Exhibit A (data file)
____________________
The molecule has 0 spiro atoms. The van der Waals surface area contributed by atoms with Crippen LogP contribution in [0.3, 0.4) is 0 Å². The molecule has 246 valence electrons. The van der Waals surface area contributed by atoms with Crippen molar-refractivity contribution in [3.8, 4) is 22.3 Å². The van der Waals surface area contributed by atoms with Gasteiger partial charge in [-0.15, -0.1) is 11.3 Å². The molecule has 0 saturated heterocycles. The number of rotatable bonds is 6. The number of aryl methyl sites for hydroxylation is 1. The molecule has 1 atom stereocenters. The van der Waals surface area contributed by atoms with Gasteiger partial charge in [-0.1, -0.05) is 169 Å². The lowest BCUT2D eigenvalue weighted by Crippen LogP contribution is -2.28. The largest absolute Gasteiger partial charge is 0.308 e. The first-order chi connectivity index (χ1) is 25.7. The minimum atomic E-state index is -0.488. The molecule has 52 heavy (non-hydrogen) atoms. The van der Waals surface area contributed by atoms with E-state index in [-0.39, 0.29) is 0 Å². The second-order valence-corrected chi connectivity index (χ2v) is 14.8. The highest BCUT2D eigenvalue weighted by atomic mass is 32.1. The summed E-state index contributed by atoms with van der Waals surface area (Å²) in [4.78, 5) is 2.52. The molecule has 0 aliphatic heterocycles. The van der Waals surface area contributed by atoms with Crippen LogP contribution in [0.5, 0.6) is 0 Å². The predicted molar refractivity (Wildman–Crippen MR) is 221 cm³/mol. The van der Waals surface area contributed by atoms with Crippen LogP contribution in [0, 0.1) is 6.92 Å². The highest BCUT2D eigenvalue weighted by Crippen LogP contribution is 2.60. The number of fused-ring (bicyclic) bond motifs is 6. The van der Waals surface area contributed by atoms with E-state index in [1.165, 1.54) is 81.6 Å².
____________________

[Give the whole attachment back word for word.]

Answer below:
The molecule has 0 spiro atoms. The van der Waals surface area contributed by atoms with Crippen LogP contribution in [0.3, 0.4) is 0 Å². The molecule has 246 valence electrons. The van der Waals surface area contributed by atoms with Crippen molar-refractivity contribution in [3.8, 4) is 22.3 Å². The van der Waals surface area contributed by atoms with Gasteiger partial charge in [-0.15, -0.1) is 11.3 Å². The molecule has 0 saturated heterocycles. The number of rotatable bonds is 6. The number of aryl methyl sites for hydroxylation is 1. The molecule has 1 atom stereocenters. The van der Waals surface area contributed by atoms with Gasteiger partial charge in [-0.1, -0.05) is 169 Å². The lowest BCUT2D eigenvalue weighted by Crippen LogP contribution is -2.28. The largest absolute Gasteiger partial charge is 0.308 e. The first-order chi connectivity index (χ1) is 25.7. The minimum atomic E-state index is -0.488. The molecule has 52 heavy (non-hydrogen) atoms. The van der Waals surface area contributed by atoms with E-state index in [-0.39, 0.29) is 0 Å². The second-order valence-corrected chi connectivity index (χ2v) is 14.8. The highest BCUT2D eigenvalue weighted by atomic mass is 32.1. The summed E-state index contributed by atoms with van der Waals surface area (Å²) in [4.78, 5) is 2.52. The molecule has 0 aliphatic heterocycles. The van der Waals surface area contributed by atoms with Crippen LogP contribution in [0.5, 0.6) is 0 Å². The predicted molar refractivity (Wildman–Crippen MR) is 221 cm³/mol. The van der Waals surface area contributed by atoms with Crippen LogP contribution in [0, 0.1) is 6.92 Å². The highest BCUT2D eigenvalue weighted by Crippen LogP contribution is 2.60. The number of fused-ring (bicyclic) bond motifs is 6. The van der Waals surface area contributed by atoms with E-state index in [1.165, 1.54) is 81.6 Å².